Signage

Signage is an important aspect to consider for commercial developments, particularly in the case of businesses being established at new premises. Development approval can often be required for new signage being proposed, depending on the nature of the signage and local planning requirements. This even applies in instances where existing signs are 'painted over'.

Extension of Use

Similar to change of use applications, applications for extension of use can be required in instances where a particular development had only been approved for a specified amount of time. For instance, a kiosk being approved to operate at a site for only one year.

 

Any Type

Alterations and Additions

Development approval is often required for alterations and/or additions to existing development on-site depending on the nature of the proposal and relevant planning framework. Common alterations and/or additions include home renovations, commercial 'fit-outs', new outbuildings, and site works.

Retrospective (for Unapproved Works and Land Uses)

Unapproved works and land uses can occur where one is unaware of planning requirements and the need to obtain development approval for certain developments in certain contexts. While this is particularly common in respect to alterations and additions, unapproved developments can take on a vast range of forms.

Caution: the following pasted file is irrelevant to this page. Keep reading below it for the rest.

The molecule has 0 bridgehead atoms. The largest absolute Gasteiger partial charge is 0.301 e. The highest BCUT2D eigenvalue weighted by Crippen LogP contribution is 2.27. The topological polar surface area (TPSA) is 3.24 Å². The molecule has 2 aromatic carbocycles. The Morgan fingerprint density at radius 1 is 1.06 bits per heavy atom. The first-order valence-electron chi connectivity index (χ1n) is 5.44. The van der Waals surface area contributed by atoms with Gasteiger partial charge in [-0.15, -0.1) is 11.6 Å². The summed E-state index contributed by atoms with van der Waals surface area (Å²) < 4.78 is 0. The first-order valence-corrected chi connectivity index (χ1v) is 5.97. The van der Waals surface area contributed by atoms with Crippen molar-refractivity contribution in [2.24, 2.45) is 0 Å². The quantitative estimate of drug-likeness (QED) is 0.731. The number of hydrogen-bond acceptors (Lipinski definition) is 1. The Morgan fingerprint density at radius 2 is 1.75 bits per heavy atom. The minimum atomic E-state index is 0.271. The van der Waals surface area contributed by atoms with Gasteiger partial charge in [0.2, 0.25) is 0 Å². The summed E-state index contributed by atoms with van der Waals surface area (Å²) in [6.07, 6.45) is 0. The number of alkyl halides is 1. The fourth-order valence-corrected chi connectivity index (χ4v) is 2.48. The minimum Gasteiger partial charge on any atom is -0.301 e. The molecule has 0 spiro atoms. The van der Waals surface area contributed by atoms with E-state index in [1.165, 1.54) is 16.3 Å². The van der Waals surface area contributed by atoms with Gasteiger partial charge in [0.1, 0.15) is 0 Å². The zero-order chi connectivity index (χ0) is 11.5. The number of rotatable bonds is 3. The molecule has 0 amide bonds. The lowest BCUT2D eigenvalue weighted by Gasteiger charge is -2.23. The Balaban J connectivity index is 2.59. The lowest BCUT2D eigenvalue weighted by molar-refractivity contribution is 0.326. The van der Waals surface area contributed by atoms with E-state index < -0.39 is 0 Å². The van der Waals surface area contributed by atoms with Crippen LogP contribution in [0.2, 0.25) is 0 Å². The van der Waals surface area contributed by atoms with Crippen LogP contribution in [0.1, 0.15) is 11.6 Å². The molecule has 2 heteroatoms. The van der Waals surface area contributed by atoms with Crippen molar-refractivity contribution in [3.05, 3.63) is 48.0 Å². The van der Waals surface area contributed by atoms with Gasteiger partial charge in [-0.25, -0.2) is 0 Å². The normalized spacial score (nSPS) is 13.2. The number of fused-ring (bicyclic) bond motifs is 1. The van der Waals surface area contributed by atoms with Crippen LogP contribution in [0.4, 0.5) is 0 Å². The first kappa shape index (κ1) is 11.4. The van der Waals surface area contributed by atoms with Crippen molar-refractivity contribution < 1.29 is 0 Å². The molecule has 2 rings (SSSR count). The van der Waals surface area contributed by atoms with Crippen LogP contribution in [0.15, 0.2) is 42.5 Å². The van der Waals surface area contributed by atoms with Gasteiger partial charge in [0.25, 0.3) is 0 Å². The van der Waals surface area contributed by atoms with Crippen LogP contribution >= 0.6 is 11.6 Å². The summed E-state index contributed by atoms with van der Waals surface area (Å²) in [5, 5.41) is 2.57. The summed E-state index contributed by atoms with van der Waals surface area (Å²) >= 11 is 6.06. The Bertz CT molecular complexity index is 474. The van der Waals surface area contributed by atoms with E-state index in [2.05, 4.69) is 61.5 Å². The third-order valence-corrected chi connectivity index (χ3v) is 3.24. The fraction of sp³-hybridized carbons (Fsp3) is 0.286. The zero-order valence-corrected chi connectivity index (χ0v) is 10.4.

Where unapproved works and/or land uses are discovered in relation to any property, it is typical for the local authority to issue an order requiring such works and/or land use to be dismantled and/or cease within a limited period of time, or be subject to penalties. However, the option to apply for retrospective planning approval is often granted so that such works and/or land use can remain. This often requires some form of modification to address current planning and building requirements.

Time Extension

Development approvals typically require the proposed development to be carried out to a certain extent within a specified timeframe of it being issued. If this does not occur, then a new Development approval is required. Where insufficient development has been carried out, there is typically the option to lodge an application for a time extension prior to the deadline. If the time extension request be approved, additional time is granted to carry out the proposed development.

 

If you are contemplating an endevour which may require development approval, feel free to contact us on 9355 5484.